Fig 5. Average motor and cognitive dual-task costs.

(A) Dual-task costs for the ARTT dual-task conditions. (B) Dual-task costs for the letter fluency dual-task conditions. Dual-task costs are expressed in percentages ± SE. Positive dual-task costs indicate deteriorated performance compared to single-task conditions. Striped bars represent external focus conditions, solid bars indicate internal focus conditions. Dual-task costs that significantly differ from zero (i.e., single-task performance) are marked with an * (p < .05) or with an # (p < .01). NB: DTC = dual-task cost.

Effect of Focus of Attention on Dual-Task Costs.

Having established that significant dual-task interference occurred (especially for the cognitive tasks), we subsequently assessed whether DTCs differed as a function of focus, leg, source, and type of dual-task. The corresponding GEE-analysis revealed a trend towards significance for focus (p = .065), and significant effects for leg (p < .001), source (p < .001), and type of dual-task (p = .040), but no interaction effects (all p’s > .2; Table 3). The near-significant effect of focus was due to an internal focus generally leaning toward lower DTCs than an external focus. Also, significantly lower DTCs were noted for the non-paretic compared to the paretic leg conditions, for the motor compared to the cognitive task conditions, and for the ARTT compared to letter fluency task conditions.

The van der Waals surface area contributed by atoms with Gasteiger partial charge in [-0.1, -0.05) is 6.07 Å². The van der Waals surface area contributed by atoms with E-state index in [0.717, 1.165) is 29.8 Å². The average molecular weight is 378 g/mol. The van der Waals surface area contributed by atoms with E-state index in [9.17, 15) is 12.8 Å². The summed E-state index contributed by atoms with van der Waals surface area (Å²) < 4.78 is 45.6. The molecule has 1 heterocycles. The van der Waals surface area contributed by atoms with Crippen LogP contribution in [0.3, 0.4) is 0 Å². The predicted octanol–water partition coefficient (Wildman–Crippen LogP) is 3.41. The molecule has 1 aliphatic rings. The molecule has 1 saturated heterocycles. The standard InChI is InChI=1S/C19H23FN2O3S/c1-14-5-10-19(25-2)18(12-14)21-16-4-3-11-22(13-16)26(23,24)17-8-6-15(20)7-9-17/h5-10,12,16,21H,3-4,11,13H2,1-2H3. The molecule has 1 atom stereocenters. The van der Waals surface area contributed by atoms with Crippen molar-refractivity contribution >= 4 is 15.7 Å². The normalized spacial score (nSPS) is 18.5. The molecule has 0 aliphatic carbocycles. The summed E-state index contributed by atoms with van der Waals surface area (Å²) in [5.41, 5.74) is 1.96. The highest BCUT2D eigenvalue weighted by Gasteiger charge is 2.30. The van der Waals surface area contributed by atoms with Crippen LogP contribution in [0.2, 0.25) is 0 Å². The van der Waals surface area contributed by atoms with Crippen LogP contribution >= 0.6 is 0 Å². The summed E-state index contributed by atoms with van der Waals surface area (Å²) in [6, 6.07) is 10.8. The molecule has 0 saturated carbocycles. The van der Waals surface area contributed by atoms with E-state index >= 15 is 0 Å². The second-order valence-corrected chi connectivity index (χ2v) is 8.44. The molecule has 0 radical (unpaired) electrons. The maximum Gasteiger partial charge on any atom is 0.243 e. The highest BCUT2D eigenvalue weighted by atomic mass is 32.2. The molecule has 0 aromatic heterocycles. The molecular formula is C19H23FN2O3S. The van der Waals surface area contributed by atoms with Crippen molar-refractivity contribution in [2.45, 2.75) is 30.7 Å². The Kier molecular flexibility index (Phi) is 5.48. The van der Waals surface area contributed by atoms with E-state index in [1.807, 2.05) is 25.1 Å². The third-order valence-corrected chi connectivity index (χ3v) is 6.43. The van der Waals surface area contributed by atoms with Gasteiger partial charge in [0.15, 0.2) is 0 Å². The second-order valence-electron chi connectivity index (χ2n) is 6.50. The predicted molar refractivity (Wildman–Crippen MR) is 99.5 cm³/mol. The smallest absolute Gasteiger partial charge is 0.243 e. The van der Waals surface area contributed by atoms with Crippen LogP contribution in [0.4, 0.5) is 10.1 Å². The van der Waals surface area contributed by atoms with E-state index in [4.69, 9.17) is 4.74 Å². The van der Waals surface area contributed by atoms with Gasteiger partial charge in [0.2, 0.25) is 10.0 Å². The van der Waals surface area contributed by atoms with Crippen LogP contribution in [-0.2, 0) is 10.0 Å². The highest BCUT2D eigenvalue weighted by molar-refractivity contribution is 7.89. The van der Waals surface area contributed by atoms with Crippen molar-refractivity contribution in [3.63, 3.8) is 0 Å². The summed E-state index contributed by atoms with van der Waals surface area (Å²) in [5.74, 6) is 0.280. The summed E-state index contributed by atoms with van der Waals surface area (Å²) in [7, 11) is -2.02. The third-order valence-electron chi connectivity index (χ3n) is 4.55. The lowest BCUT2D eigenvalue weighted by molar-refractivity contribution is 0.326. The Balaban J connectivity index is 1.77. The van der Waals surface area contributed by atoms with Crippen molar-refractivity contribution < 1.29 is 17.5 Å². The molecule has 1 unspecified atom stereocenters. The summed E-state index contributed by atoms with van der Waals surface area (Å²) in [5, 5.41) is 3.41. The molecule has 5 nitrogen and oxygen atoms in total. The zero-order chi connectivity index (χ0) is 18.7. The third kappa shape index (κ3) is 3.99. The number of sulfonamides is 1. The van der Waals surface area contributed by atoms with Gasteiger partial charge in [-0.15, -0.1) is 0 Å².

Subsequent effect modification analyses revealed that focus did not significantly interact with motor capacity, executive function, working memory, or reinvestment scores (all p’s > .3). However, we did find a near-significant interaction between focus and attention domain scores (Wald χ2 = 3.69, β = 2.36, p = .055, 95% CI = [-.05, 4.76]): Better attentional capacity tended to reduce dual-task costs in external focus conditions (β = -2.98) more than in internal focus conditions (β = -.62).

Effect of Focus of Attention on Dual-Task Movement Fluency.